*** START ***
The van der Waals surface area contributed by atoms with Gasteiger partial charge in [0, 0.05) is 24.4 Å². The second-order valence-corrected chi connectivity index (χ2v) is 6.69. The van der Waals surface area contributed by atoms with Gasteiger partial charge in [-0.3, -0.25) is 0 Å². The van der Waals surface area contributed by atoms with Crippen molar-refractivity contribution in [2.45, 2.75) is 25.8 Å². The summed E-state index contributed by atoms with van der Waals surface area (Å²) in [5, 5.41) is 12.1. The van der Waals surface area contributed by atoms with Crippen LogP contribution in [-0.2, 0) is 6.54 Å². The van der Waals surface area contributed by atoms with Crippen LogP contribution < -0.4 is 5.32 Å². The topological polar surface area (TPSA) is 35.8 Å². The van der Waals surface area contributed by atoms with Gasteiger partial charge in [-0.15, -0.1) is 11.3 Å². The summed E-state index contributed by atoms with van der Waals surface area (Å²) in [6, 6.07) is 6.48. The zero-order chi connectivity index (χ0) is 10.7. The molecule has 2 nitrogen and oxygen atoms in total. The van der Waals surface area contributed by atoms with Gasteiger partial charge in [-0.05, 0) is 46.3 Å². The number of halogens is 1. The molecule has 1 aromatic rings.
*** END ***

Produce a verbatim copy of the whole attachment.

The van der Waals surface area contributed by atoms with Gasteiger partial charge in [0, 0.05) is 24.4 Å². The second-order valence-corrected chi connectivity index (χ2v) is 6.69. The van der Waals surface area contributed by atoms with Gasteiger partial charge in [-0.3, -0.25) is 0 Å². The van der Waals surface area contributed by atoms with Crippen molar-refractivity contribution in [2.45, 2.75) is 25.8 Å². The summed E-state index contributed by atoms with van der Waals surface area (Å²) in [5, 5.41) is 12.1. The van der Waals surface area contributed by atoms with Crippen LogP contribution in [-0.2, 0) is 6.54 Å². The van der Waals surface area contributed by atoms with Crippen LogP contribution < -0.4 is 5.32 Å². The topological polar surface area (TPSA) is 35.8 Å². The van der Waals surface area contributed by atoms with Gasteiger partial charge in [-0.15, -0.1) is 11.3 Å². The summed E-state index contributed by atoms with van der Waals surface area (Å²) in [6, 6.07) is 6.48. The zero-order chi connectivity index (χ0) is 10.7. The molecule has 2 nitrogen and oxygen atoms in total. The van der Waals surface area contributed by atoms with Gasteiger partial charge in [-0.05, 0) is 46.3 Å². The number of halogens is 1. The molecule has 1 aromatic rings.